Thomas Newcomen

Thomas Newcomen

Thomas Newcomen was a prominent British engineer, best known for inventing the atmospheric steam engine, which was the the world’s oldest known steam engine for pumping water. The Newcomen engine largely influenced later designs such as James Watt’s engine.


Born in Dartmouth, Devon, England, Thomas Newcomen initially worked as an ironmonger at Dartmouth. Since flooding was a major problem in the area, Newcomen, with the help of a plumber named John Calley, extensively worked on a steam pump, which was found to be much efficient than Thomas Savery’s conventional crude pump.

In this design, the intensity of pressure was not restricted by the pressure of the steam. Newcomen devised the internal-condensing jet for producing a vacuum in the cylinder and an automatic valve gear.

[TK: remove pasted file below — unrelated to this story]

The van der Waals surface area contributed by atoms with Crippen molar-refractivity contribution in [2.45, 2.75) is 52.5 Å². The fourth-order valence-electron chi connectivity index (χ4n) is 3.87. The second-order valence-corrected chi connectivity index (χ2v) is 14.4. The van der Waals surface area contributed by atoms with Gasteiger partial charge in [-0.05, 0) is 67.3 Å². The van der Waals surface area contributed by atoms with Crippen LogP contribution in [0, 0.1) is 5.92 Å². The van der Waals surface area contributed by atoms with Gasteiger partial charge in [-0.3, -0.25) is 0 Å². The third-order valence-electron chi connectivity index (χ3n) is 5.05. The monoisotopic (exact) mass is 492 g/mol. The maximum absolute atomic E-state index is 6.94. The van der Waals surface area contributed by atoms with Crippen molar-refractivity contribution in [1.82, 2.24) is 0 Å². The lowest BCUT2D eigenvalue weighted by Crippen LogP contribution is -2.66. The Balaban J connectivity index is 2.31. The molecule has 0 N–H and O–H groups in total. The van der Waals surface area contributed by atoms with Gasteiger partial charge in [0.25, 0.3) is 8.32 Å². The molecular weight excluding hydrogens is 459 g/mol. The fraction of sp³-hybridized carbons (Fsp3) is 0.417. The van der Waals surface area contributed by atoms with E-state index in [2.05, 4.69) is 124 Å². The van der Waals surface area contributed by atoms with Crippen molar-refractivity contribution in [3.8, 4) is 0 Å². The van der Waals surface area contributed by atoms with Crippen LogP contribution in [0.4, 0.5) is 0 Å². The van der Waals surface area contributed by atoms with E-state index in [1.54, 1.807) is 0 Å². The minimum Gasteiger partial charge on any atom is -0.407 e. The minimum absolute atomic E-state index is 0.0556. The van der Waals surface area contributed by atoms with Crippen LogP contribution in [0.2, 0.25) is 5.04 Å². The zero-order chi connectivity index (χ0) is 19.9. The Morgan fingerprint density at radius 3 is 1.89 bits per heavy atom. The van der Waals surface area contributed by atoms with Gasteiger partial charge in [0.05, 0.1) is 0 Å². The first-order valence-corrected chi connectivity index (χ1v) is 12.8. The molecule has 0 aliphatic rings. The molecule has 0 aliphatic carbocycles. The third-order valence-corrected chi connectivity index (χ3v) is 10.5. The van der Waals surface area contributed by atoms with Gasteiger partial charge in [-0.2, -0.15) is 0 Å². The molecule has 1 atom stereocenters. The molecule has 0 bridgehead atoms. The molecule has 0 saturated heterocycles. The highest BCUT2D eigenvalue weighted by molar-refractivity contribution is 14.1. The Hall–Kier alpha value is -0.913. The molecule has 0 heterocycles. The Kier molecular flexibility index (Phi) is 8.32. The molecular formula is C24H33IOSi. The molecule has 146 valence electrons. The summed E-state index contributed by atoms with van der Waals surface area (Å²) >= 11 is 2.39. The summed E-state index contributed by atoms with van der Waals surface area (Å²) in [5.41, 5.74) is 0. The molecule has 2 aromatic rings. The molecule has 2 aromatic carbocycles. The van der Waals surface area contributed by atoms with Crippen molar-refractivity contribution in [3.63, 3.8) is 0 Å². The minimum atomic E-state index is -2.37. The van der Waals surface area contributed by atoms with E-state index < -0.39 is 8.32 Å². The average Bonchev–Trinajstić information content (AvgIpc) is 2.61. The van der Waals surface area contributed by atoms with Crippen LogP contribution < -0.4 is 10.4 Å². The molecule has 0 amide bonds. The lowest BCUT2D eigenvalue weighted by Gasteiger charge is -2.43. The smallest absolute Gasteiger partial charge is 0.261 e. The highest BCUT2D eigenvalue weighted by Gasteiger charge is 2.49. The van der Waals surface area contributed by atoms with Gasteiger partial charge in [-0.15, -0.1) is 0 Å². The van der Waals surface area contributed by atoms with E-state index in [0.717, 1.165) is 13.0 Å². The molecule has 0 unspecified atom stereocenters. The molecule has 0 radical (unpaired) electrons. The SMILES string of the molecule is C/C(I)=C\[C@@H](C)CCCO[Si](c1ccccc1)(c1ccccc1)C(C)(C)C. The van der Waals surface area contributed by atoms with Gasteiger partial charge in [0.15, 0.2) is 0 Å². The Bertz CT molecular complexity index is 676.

The first operational Newcomen engine was built in 1712 near Dudley Castle, Staffordshire. It proved to be a very efficient and cost-effective tool for drainage of mines and raising water to power waterwheels.

Later Life and Death:

Thomas Newcomen died on August 5, 1729 in London, England. He was 65 years old.